Mentor/Protégé


The new regulation specifically allows nonprofit mentors. Allows a mentor up to three protégés up to one time. Requires mentor assistance to be tied to protégé's SBA-approved business plan.

Tribes and ANCs


A firm owned by a tribe, Alaska Native corporation, Native Hawaiian organization or Certified Development Company may not receive a sole-source 8(a) contract that is a follow-on contract to an 8(a) contract immediately performed previously by another participant (or former participant) owned by the same tribe/ANC/NHO/CDC.

Military Service


The changed regulations allow owners of 8(a) firms called to active military status to elect to be suspended in order not to lose any of their 9-year term in the program.

Community Benefits


An additional rule in the new regulations requires ANC, NHO, and CDC organizations to report benefits flowing back to communities - and this is the requirement that is in its six-month hiatus while SBA and 8(a) participants talk with each other about how this reporting will be done.

NACA submitted a proposal to SBA at the June conference that would set the reporting into six categories - all are to report benefits to Native or other communities as a direct or indirect result of the organization's participation in the 8(a) program. The six categories proposed are health, social and cultural support; education and development; lands; economic and community development; employment; and economic benefits.

Stimulating the Economy


"In Alaska, ANCs are stimulating the state's economy," Elias said. "They're hiring Native and non-Native employees in a time of high unemployment. They have operations in all 50 states and are employing more than 55,000 people. They are benefiting whole communities and Congress needs to put that into perspective.

"I, myself, have benefited from the 8(a) program. I'm a Bering Straits shareholder, and I earned my undergraduate degree and two masters' degrees on scholarships," she added. "Kawerak, in collaboration with the Bering Straits Native Corporation, built a wind turbine in Nome to help offset the high cost of fuel. Afognak and NANA have contributed to the preservation of their languages. Eighty percent of Sealaska's work force is Alaska Native. We see the benefits."

According to the ANCSA Regional Association's annual report for 2010, ANCs, energized by Native 8(a) contracting, have provided more than 35,000 jobs worldwide - nearly 14,000 in Alaska. In 2008, the 12 Alaska Native regional corporations distributed $171 million in dividends to shareholders. That dollar amount represented 66 percent of net profits. Also in 2008, Alaska Native regional corporations contributed $11.1 million in educational scholarships to more than 3,200 recipients.

Elias added that Alaska's Native corporations, as a group, are the second highest taxpayer in the state, behind the oil companies.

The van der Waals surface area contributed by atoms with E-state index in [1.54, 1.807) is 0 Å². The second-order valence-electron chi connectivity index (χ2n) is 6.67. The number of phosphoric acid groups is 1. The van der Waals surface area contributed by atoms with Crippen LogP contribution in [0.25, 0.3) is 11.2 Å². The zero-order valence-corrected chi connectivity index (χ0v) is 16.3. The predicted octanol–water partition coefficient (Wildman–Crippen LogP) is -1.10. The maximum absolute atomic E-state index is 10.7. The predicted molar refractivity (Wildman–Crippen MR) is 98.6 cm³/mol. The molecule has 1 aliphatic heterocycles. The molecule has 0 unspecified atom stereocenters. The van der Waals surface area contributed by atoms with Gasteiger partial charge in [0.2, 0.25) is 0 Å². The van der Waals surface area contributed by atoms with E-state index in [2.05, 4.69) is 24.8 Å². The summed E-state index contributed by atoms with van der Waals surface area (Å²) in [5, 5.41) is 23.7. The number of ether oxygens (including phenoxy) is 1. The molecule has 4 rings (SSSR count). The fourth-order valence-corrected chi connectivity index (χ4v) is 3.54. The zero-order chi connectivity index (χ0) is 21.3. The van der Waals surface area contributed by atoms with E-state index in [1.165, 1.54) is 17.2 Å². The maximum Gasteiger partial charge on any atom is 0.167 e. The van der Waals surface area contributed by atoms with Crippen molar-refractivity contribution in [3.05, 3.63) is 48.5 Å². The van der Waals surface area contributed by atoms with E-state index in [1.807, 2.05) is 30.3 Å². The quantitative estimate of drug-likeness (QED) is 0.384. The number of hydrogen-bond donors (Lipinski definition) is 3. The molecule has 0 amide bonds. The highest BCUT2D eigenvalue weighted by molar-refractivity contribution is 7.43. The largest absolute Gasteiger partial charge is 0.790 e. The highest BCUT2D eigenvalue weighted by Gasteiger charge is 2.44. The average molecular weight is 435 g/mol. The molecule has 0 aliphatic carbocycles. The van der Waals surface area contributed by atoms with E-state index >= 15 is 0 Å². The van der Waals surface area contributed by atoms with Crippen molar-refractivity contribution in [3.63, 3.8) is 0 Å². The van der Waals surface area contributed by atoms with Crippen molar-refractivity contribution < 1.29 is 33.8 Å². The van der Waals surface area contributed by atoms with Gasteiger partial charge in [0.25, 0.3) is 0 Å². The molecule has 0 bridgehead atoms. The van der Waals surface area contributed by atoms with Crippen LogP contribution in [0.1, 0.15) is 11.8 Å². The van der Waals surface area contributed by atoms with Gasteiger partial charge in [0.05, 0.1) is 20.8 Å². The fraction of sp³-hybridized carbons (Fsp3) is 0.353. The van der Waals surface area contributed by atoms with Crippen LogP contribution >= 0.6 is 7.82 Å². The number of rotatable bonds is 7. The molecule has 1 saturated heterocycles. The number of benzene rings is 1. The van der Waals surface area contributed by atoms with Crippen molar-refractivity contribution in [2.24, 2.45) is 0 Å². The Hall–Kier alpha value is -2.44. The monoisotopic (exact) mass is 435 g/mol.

Protecting the Program


According to NACA and the National 8(a) Association, the Alaska Native contracting community can work with the regulation changes, although they remain alert to additional challenges from members of Congress.

"Our role in all this is to watch, educate and protect the program as a whole for all minority businesses," Perry said. "We don't want one minority group attacking another. As a matter of fact, the Hispanic minority has the smallest number of contracts - even though they have the highest number of small businesses."

Perry added that ANCs are providing benefits to their shareholders from a wealth of income-producing businesses, not all relating to the 8(a) program.

"NANA's oilfield services have nothing to do with federal contracting," Perry said. "NANA has a very high employment rate from its shareholder population."

Perry also enumerated a number of benefits coming back to shareholders from the corporations, regardless of the income source.

"Social and cultural programs," he said. "Community-based meetings, scholarships and apprenticeship programs, K-12 programs, internships, board and leadership training - all come to shareholders from the corporations. There's also energy assistance programs and an elders' trust, sort of like a permanent fund dividend, to help our elders."

ANCs have taken advantage of the learning and income opportunities of the SBA 8(a) program over the last several years, and have bootstrapped their way to becoming the successful organizations they are today.

"We've followed the rules," Perry said. "They gave us the playbook and said 'here are the tools.' Everyone has a level playing field, but you have to have the drive, the right management system. A lot of it is simple hard work. If you go out and use those abilities and advantages, well good on you. That's the purpose of the program - to give you the abilities to grow out of it."

For more information visit the Alaska Business Monthly Magazine